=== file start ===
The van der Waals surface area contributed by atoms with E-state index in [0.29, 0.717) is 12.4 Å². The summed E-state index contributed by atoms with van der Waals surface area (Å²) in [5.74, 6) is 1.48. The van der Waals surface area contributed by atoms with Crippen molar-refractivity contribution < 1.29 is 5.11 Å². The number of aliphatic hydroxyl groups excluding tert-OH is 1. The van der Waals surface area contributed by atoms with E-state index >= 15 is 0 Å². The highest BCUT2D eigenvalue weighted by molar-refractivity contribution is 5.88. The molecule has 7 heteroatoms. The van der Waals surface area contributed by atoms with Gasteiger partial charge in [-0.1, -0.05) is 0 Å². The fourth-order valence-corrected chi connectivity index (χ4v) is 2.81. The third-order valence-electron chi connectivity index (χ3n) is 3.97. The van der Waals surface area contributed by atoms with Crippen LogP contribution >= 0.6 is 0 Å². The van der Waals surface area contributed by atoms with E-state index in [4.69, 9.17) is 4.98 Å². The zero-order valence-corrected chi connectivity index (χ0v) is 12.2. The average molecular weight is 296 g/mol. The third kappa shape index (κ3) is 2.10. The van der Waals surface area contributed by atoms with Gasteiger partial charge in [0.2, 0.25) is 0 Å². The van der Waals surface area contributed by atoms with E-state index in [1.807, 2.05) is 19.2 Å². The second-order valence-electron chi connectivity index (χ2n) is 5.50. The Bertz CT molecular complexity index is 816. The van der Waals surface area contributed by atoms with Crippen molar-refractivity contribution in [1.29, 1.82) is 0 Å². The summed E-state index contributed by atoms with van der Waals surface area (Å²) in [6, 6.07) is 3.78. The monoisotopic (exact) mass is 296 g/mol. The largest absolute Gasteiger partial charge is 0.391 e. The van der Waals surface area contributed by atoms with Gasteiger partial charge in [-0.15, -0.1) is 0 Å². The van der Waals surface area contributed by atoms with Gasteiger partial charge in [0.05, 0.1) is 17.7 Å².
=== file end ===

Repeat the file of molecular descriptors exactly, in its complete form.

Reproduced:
The van der Waals surface area contributed by atoms with E-state index in [0.29, 0.717) is 12.4 Å². The summed E-state index contributed by atoms with van der Waals surface area (Å²) in [5.74, 6) is 1.48. The van der Waals surface area contributed by atoms with Crippen molar-refractivity contribution < 1.29 is 5.11 Å². The number of aliphatic hydroxyl groups excluding tert-OH is 1. The van der Waals surface area contributed by atoms with E-state index >= 15 is 0 Å². The highest BCUT2D eigenvalue weighted by molar-refractivity contribution is 5.88. The molecule has 7 heteroatoms. The van der Waals surface area contributed by atoms with Gasteiger partial charge in [-0.1, -0.05) is 0 Å². The fourth-order valence-corrected chi connectivity index (χ4v) is 2.81. The third-order valence-electron chi connectivity index (χ3n) is 3.97. The van der Waals surface area contributed by atoms with Crippen LogP contribution >= 0.6 is 0 Å². The van der Waals surface area contributed by atoms with E-state index in [4.69, 9.17) is 4.98 Å². The zero-order valence-corrected chi connectivity index (χ0v) is 12.2. The average molecular weight is 296 g/mol. The third kappa shape index (κ3) is 2.10. The van der Waals surface area contributed by atoms with Gasteiger partial charge in [0.2, 0.25) is 0 Å². The van der Waals surface area contributed by atoms with E-state index in [1.807, 2.05) is 19.2 Å². The second-order valence-electron chi connectivity index (χ2n) is 5.50. The Bertz CT molecular complexity index is 816. The van der Waals surface area contributed by atoms with Crippen molar-refractivity contribution in [1.29, 1.82) is 0 Å². The summed E-state index contributed by atoms with van der Waals surface area (Å²) in [6, 6.07) is 3.78. The monoisotopic (exact) mass is 296 g/mol. The largest absolute Gasteiger partial charge is 0.391 e. The van der Waals surface area contributed by atoms with Gasteiger partial charge in [-0.15, -0.1) is 0 Å². The van der Waals surface area contributed by atoms with Gasteiger partial charge in [0.05, 0.1) is 17.7 Å².